Jun 30, 2017

The White House strategy for Trump’s Putin meeting

Alexei Druzhinin / Sputnik via AP

I'm told that to make things less awkward, the U.S. plans to have many aides in the room with President Trump next week when he and Russian President Vladimir Putin hold their first meeting, on the sidelines of the Group of 20 summit in Hamburg, Germany.

  • Everyone will be watching the body language. Heather Conley, a former State Department official in the George W. Bush White House, tells Reuters: "If there are big grins on both of their faces, that will be the picture on the front pages of every Western newspaper, as the investigation continues here."
  • AP: "Trump will kick off his second foreign trip in Warsaw, Poland, where he plans to deliver a major speech at Krasinski Square, the site of the memorial to the 1944 Warsaw Uprising against the Germans during World War II."

Go deeper

Q&A: Minimizing your coronavirus risk

Illustration: Aïda Amer/Axios

As the coronavirus continues to spread throughout the U.S., Axios is answering readers' questions about the pandemic — how it spreads, who's at risk, and what you can do to stay safe.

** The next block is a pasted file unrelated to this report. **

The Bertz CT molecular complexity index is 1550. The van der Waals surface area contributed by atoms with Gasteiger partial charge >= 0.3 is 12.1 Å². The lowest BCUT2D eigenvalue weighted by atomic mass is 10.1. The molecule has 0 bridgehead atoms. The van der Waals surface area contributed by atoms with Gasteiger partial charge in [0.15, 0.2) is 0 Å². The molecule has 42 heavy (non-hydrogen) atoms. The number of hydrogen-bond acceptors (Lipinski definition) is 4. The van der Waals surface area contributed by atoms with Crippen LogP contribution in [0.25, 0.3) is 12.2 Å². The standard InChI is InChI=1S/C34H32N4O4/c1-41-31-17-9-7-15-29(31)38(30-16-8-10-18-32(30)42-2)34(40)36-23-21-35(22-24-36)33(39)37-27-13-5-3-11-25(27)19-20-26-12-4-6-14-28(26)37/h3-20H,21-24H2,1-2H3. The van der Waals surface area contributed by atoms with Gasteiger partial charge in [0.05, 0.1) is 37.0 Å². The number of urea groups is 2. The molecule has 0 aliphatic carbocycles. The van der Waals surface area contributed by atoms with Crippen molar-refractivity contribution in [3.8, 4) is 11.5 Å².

What's new: This week, we answer five questions on smokers' vulnerability, food safety, visiting older parents, hair cut needs, and rural vs. urban impact.

The other coronavirus test we need

Illustration: Sarah Grillo/Axios

Researchers are racing to develop tests that detect whether someone may have developed immunity to the coronavirus, which could help society return to normal faster.

Why it matters: These tests could help people know if they are able to go back to work, as well as aid researchers in tracking the scale and death rate of the disease — key data for current and future pandemic policies.

What the U.S. can learn from other countries in the coronavirus fight

Data: The Center for Systems Science and Engineering at Johns Hopkins; Note: Cases are shown on a logarithmic scale; Chart: Naema Ahmed/Axios

The countries that have most successfully fended off the novel coronavirus have mainly done it with a combination of new technology and old-school principles.

Why it matters: There's a lot the U.S. can learn from the way other countries have handled this global pandemic — although we may not be able to apply those lessons as quickly as we'd like.